The present invention advantageously provides a system including a surgical device, where the surgical device may include an elongate body defining a fluid flow path therethrough. An expandable element may be coupled to the elongate body and placed in fluid communication with the fluid flow path. Moreover, the surgical device may include a first leak detection element at least partially surrounding a portion of the expandable element, where the first leak detection element may include an electrically conductive mesh. A second leak detection element may be provided in fluid communication with the fluid flow path, and electrically isolated from the first leak detection element. In addition, a console may be provided, where the console may be in communication with the first and second leak detection elements. Further, a supply of cryogenic fluid as well as a vacuum source may be provided in fluid communication with the fluid flow path.

BRIEF DESCRIPTION OF THE DRAWINGS

A more complete understanding of the present invention, and the attendant advantages and features thereof, will be more readily understood by reference to the following detailed description when considered in conjunction with the accompanying drawings wherein:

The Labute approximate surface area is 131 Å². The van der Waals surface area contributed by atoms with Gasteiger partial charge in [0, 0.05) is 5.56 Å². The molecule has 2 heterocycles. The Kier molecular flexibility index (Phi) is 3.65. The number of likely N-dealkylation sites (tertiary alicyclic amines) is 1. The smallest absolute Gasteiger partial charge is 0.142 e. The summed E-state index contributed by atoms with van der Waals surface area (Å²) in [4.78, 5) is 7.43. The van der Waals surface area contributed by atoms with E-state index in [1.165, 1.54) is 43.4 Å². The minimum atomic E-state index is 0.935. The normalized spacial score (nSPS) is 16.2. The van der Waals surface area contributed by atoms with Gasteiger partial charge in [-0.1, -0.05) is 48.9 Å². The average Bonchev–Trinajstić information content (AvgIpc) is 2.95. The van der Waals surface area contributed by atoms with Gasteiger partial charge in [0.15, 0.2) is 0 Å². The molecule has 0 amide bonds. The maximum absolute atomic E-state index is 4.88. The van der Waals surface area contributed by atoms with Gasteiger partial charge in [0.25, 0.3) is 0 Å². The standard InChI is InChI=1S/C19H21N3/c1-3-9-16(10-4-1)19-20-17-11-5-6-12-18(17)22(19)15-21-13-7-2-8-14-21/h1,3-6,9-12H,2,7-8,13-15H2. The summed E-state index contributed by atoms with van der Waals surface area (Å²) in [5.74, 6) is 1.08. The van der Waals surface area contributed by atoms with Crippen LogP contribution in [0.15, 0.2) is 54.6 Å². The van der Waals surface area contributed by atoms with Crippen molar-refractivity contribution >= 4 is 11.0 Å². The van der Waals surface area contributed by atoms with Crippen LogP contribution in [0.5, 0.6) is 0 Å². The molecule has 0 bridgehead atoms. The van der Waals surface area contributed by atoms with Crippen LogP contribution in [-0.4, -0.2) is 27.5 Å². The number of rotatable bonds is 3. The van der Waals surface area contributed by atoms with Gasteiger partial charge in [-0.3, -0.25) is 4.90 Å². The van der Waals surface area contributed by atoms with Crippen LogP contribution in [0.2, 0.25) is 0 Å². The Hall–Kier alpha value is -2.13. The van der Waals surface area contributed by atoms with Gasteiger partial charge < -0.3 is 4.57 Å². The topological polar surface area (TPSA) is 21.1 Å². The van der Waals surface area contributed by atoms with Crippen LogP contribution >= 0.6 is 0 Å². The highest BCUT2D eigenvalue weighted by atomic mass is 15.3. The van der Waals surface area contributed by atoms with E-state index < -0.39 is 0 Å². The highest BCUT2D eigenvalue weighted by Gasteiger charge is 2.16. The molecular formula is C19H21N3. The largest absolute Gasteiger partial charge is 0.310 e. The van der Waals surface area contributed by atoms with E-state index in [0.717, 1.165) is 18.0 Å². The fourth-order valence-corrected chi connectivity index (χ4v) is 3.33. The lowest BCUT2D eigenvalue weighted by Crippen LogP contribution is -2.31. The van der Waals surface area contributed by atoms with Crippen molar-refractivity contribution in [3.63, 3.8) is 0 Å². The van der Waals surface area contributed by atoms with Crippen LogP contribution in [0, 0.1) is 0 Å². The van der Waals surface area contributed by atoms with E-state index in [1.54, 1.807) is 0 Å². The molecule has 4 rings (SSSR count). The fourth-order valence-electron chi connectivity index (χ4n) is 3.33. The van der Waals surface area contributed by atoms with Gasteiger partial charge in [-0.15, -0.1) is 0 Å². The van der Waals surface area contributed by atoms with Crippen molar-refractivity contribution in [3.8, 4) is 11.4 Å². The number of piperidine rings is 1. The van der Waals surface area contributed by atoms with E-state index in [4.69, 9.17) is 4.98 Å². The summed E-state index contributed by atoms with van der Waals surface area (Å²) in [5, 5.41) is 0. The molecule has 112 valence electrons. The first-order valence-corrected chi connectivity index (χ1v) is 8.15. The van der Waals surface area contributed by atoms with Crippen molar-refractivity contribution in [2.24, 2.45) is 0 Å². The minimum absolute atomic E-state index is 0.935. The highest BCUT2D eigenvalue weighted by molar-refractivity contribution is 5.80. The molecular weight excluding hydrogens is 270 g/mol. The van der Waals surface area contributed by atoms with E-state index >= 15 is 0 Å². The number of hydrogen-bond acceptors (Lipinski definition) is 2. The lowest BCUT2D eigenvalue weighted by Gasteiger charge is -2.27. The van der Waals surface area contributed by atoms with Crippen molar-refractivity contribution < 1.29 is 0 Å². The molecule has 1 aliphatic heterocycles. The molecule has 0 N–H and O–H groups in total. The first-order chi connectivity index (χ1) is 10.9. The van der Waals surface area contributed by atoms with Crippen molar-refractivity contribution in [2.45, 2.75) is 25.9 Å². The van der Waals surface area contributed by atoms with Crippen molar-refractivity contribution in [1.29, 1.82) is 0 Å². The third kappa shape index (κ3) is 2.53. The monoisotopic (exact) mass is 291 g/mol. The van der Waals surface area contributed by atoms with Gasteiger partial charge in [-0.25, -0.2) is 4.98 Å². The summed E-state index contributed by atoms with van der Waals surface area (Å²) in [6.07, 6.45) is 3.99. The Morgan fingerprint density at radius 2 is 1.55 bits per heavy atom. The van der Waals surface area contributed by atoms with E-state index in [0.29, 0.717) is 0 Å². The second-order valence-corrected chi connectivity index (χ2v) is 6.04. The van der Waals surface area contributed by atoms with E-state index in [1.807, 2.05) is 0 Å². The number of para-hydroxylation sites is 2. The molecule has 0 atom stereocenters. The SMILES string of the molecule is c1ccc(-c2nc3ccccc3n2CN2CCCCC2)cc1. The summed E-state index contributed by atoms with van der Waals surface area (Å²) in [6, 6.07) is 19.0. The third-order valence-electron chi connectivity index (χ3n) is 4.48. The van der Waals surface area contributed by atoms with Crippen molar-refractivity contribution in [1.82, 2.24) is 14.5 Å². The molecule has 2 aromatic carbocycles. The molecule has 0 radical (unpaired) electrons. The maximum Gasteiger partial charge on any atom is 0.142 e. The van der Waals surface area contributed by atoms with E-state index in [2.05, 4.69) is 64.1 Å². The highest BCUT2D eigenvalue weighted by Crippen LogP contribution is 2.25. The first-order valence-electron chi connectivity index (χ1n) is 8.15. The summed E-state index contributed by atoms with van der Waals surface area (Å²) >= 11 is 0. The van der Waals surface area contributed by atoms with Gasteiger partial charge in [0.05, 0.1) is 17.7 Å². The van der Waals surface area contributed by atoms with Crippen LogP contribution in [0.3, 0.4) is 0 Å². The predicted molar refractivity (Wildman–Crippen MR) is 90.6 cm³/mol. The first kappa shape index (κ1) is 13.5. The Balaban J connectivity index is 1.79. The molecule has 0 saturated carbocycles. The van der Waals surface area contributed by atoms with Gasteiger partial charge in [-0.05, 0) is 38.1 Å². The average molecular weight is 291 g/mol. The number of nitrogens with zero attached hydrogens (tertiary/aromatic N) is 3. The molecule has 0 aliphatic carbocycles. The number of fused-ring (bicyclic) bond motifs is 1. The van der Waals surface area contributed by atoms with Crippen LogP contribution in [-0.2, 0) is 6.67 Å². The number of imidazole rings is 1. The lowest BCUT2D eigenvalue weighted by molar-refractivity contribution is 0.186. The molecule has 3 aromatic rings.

FIG. 1 illustrates an embodiment of a surgical device in accordance with the present invention;

FIG. 2 shows an additional view of an embodiment of a surgical device in accordance with the present invention;

FIG. 3 depicts an embodiment of a leak detection element in accordance with the present invention; and

FIG. 4 illustrates another embodiment of a leak detection element in accordance with the present invention.

DETAILED DESCRIPTION OF THE INVENTION

In the discussion which follows, “surgical device” is intended to encompass any surgical implement used in association with human or animal medical treatment, diagnosis, study, or analysis. More particularly, a surgical device is intended to encompass any implement or portion thereof that is entirely or partially inserted into a human or animal body by any means of entry, such as through a natural body orifice, an incision, or a puncture. The term surgical device is not intended to connote a limitation to treatment of a single body system, organ, or site.